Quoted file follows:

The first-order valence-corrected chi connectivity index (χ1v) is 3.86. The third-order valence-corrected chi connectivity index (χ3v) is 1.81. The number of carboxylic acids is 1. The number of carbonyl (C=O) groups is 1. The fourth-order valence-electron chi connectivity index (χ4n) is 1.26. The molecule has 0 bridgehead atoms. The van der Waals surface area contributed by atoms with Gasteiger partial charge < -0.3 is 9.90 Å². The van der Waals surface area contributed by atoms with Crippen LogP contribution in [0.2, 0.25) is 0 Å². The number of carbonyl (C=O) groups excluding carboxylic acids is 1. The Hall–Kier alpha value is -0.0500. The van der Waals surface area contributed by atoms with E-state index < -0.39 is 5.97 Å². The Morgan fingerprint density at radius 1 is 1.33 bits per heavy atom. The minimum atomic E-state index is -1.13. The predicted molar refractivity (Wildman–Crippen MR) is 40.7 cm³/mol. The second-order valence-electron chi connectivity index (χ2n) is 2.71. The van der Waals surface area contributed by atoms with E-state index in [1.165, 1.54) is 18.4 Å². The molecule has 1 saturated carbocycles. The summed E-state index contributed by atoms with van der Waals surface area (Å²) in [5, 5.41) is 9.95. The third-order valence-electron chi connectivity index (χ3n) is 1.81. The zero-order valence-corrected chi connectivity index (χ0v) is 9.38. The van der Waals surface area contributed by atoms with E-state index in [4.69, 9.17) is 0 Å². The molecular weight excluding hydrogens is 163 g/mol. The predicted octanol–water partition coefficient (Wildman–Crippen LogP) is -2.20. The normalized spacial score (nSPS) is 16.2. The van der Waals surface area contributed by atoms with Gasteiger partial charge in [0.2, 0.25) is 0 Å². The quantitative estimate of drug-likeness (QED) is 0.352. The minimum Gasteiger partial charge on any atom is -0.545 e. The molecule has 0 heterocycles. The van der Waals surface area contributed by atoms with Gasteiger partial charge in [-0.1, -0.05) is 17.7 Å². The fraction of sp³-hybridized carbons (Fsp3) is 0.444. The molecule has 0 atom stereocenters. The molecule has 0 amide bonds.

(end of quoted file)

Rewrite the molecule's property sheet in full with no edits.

The first-order valence-corrected chi connectivity index (χ1v) is 3.86. The third-order valence-corrected chi connectivity index (χ3v) is 1.81. The number of carboxylic acids is 1. The number of carbonyl (C=O) groups is 1. The fourth-order valence-electron chi connectivity index (χ4n) is 1.26. The molecule has 0 bridgehead atoms. The van der Waals surface area contributed by atoms with Gasteiger partial charge < -0.3 is 9.90 Å². The van der Waals surface area contributed by atoms with Crippen LogP contribution in [0.2, 0.25) is 0 Å². The number of carbonyl (C=O) groups excluding carboxylic acids is 1. The Hall–Kier alpha value is -0.0500. The van der Waals surface area contributed by atoms with E-state index < -0.39 is 5.97 Å². The Morgan fingerprint density at radius 1 is 1.33 bits per heavy atom. The minimum atomic E-state index is -1.13. The predicted molar refractivity (Wildman–Crippen MR) is 40.7 cm³/mol. The second-order valence-electron chi connectivity index (χ2n) is 2.71. The van der Waals surface area contributed by atoms with E-state index in [1.165, 1.54) is 18.4 Å². The molecule has 1 saturated carbocycles. The summed E-state index contributed by atoms with van der Waals surface area (Å²) in [5, 5.41) is 9.95. The third-order valence-electron chi connectivity index (χ3n) is 1.81. The zero-order valence-corrected chi connectivity index (χ0v) is 9.38. The van der Waals surface area contributed by atoms with E-state index in [4.69, 9.17) is 0 Å². The molecular weight excluding hydrogens is 163 g/mol. The predicted octanol–water partition coefficient (Wildman–Crippen LogP) is -2.20. The normalized spacial score (nSPS) is 16.2. The van der Waals surface area contributed by atoms with Gasteiger partial charge in [0.2, 0.25) is 0 Å². The quantitative estimate of drug-likeness (QED) is 0.352. The minimum Gasteiger partial charge on any atom is -0.545 e. The molecule has 0 heterocycles. The van der Waals surface area contributed by atoms with Gasteiger partial charge in [-0.1, -0.05) is 17.7 Å². The fraction of sp³-hybridized carbons (Fsp3) is 0.444. The molecule has 0 atom stereocenters. The molecule has 0 amide bonds.